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No, the Mortgages Are Not Securities, but the "Certificates" Do Not Qualify for Exemption As "Mortgaged Backed"

livinglies.wordpress.com | June 12, 2019

For those straining to find a way to categorize mortgage loans as securities I offer this based upon my licensing, training and experience as a Wall Street Broker and Investment Banker and as an attorney who has practiced law, including securities law for over 42 years.

You are climbing the right tree but you are on the wrong branch, in my opinion. Despite possible legal and logical arguments for your point of view there is no way any court is going to take the common mortgage loan and say it is a security, and therefore was subject to regulation, registration, disclosure and sales restrictions. And the secondary market does not rise to the level of a free exchange. While loans appear to be traded under the guise of securitization they are not actually traded.

BUT

I like your reasoning when applied to (a) certificates issued by investment banks in which the investment bank makes promises to pay a passive income stream and (b) derivative and hedge contracts issued on the basis of deriving their value from the certificates.
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The specific challenge I think should be on the status of the certificates or "bonds" issued by the investment banks. If securitization in theory were a reality then under the 1998 exemption they would not be treated as securities and could not be regulated.
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That would mean that the fictitious name used by the investment bank was a real entity, an existing Trust (or special purpose vehicle) (a) organized and existing under the laws of some jurisdiction and (b) the trust actually acquired loans through (i) purchase for value or (ii) through conveyance from a trustor/settlor who owned the loans, debts, notes and mortgages.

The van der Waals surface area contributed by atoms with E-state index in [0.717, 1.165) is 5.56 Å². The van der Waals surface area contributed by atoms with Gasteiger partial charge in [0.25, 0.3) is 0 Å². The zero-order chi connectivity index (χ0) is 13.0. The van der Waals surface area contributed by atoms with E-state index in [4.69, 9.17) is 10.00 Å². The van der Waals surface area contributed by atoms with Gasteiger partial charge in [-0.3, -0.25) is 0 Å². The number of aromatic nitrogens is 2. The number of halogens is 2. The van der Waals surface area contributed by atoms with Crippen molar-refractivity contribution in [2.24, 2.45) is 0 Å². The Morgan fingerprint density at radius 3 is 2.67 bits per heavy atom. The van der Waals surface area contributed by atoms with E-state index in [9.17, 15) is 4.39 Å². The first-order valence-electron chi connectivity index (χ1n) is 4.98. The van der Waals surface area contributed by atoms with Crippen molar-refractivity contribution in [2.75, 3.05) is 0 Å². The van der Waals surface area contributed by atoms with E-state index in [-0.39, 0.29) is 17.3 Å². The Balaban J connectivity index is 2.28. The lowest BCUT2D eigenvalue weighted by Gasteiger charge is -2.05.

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But that isn't what happened in practice. The entire business plan of the investment banks who participated in this scheme was predicated on their ability to sell the loans multiple times in multiple ways to multiple layers and classes of investors, thus creating profits far in excess of the amount of the loan.
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Right now each of those sales is considered a separate private contract that is (a) separate and apart from the loan agreement and (b) not subject to securities regulation due to exemption under the 1998 law that does not allow securities regulation of mortgage-backed instruments.
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So the goal should be to show that
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(a) the securitization scheme was entirely based on the loan agreement under the single transaction and step transaction doctrines and therefore was not separate from the loan transactions
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(b) the certificates or bonds were not mortgage-backed because the holders have no right, title or interest to the loan agreements, debts, notes or mortgages and